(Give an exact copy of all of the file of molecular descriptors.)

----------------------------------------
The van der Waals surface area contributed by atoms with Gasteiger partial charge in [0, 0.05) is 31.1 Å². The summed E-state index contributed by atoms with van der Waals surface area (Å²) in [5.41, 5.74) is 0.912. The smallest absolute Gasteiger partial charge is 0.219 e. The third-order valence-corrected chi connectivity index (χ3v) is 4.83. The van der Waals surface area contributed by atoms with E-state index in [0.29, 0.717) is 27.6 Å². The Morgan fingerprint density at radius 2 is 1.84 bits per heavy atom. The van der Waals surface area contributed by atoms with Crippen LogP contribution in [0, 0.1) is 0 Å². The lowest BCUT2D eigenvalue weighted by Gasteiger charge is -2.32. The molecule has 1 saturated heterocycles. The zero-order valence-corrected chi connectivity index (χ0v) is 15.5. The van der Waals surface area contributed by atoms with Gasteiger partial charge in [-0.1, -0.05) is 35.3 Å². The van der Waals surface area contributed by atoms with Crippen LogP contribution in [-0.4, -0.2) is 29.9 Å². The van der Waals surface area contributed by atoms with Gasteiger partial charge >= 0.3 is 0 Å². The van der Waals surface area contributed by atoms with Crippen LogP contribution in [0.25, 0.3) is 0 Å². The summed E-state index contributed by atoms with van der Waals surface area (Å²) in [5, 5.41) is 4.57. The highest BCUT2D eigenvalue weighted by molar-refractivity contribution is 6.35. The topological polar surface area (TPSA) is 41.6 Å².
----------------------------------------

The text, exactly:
The van der Waals surface area contributed by atoms with Gasteiger partial charge in [0, 0.05) is 31.1 Å². The summed E-state index contributed by atoms with van der Waals surface area (Å²) in [5.41, 5.74) is 0.912. The smallest absolute Gasteiger partial charge is 0.219 e. The third-order valence-corrected chi connectivity index (χ3v) is 4.83. The van der Waals surface area contributed by atoms with E-state index in [0.29, 0.717) is 27.6 Å². The Morgan fingerprint density at radius 2 is 1.84 bits per heavy atom. The van der Waals surface area contributed by atoms with Crippen LogP contribution in [0, 0.1) is 0 Å². The lowest BCUT2D eigenvalue weighted by Gasteiger charge is -2.32. The molecule has 1 saturated heterocycles. The zero-order valence-corrected chi connectivity index (χ0v) is 15.5. The van der Waals surface area contributed by atoms with Gasteiger partial charge in [-0.1, -0.05) is 35.3 Å². The van der Waals surface area contributed by atoms with Crippen LogP contribution in [-0.4, -0.2) is 29.9 Å². The van der Waals surface area contributed by atoms with Gasteiger partial charge >= 0.3 is 0 Å². The van der Waals surface area contributed by atoms with Crippen LogP contribution in [0.25, 0.3) is 0 Å². The summed E-state index contributed by atoms with van der Waals surface area (Å²) in [5, 5.41) is 4.57. The highest BCUT2D eigenvalue weighted by molar-refractivity contribution is 6.35. The topological polar surface area (TPSA) is 41.6 Å².